NamePros Warning: Don’t Reuse Passwords

It is dangerous to reuse passwords on different websites. Domain investors who do this can risk their reputation and/or domain names if one website is hacked or if password information is somehow leaked.

The Chief Technology Officer at NamePros issued a warning to domain investors today because of “an increase in credential stuffing attacks targeting domain investors.” Paul offers some good examples of how this can happen, and he also shared some advice on how to prevent it from happening to you.

Importantly, this is not limited to NamePros. Domain investors – and Internet users in general – are susceptible to this if they share passwords for various website logins.

My recommendation is to use different passwords and usernames on different websites. Using a password manager is a good way to keep track of passwords and logins on different websites. In addition, domain investors should enable 2 factor authentication at websites that offer it, particularly domain registrars. Investors who have valuable domain names would be wise to inquire about enhanced security offerings at their domain registrars.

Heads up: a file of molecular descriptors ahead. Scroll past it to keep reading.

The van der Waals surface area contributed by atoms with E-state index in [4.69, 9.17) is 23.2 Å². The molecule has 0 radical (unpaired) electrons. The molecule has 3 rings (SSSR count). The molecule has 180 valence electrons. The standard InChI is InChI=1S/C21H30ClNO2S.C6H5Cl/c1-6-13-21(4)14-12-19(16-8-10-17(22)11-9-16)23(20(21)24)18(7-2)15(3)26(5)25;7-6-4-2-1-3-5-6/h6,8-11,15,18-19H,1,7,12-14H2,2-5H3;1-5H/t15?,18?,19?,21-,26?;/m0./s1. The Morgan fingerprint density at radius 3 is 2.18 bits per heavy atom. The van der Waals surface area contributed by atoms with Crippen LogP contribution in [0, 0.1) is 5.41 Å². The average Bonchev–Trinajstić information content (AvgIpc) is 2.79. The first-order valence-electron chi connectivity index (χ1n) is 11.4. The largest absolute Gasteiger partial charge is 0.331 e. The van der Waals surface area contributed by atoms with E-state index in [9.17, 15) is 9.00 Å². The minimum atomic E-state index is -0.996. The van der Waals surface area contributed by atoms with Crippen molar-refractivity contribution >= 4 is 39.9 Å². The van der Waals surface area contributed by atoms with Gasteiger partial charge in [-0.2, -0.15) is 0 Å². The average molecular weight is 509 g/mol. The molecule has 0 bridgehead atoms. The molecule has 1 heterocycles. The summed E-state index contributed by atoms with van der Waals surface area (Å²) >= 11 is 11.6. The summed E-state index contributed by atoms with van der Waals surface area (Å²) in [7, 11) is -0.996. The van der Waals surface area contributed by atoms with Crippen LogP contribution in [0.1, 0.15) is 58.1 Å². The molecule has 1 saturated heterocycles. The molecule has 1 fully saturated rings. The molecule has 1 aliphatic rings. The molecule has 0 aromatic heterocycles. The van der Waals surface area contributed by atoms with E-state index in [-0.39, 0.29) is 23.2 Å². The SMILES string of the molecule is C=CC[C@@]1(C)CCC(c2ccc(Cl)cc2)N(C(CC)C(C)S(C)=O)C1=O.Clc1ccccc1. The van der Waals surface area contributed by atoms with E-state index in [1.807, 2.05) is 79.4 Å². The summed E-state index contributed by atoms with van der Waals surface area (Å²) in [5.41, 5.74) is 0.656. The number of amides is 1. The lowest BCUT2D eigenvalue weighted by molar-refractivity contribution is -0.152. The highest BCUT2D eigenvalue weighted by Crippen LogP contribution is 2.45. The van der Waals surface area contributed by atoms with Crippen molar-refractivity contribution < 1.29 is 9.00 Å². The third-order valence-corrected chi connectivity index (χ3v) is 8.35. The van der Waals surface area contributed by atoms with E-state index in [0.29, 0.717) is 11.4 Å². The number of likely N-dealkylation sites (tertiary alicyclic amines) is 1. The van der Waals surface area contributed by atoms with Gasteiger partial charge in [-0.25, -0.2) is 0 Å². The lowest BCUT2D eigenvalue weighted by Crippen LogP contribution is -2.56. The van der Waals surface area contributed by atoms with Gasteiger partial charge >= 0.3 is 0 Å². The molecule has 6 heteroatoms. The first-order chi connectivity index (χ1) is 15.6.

Elliot Silver
Elliot Silver
About The Author: Elliot Silver is an Internet entrepreneur and publisher of Elliot is also the founder and President of Top Notch Domains, LLC, a company that has closed eight figures in deals. Please read the Terms of Use page for additional information about the publisher, website comment policy, disclosures, and conflicts of interest. Reach out to Elliot: Twitter | Facebook | LinkedIn


  1. Absolutely, yes, use different passwords. 2 factor ID is a pain, but probably a necessary evil – especially if one is using a password manager. I don’t. I won’t because I have never been convinced that having all your keys in one place is a good idea.

  2. “Using a password manager is a good way to keep track of passwords and logins on different websites.”

    Pffft. If a secure website can be hacked to get one password (of YOURS, but thousands of others’), then your password manager can be hacked to get all of them.

    Trust NOTHING on a computer or the internet. EVERYTHING IS HACKABLE, BY DESIGN. (eg: research Operation Talpiot.) Unique passwords stored with pen and paper in a safe is secure, nothing else. Ditto for any sensitive business or design information.

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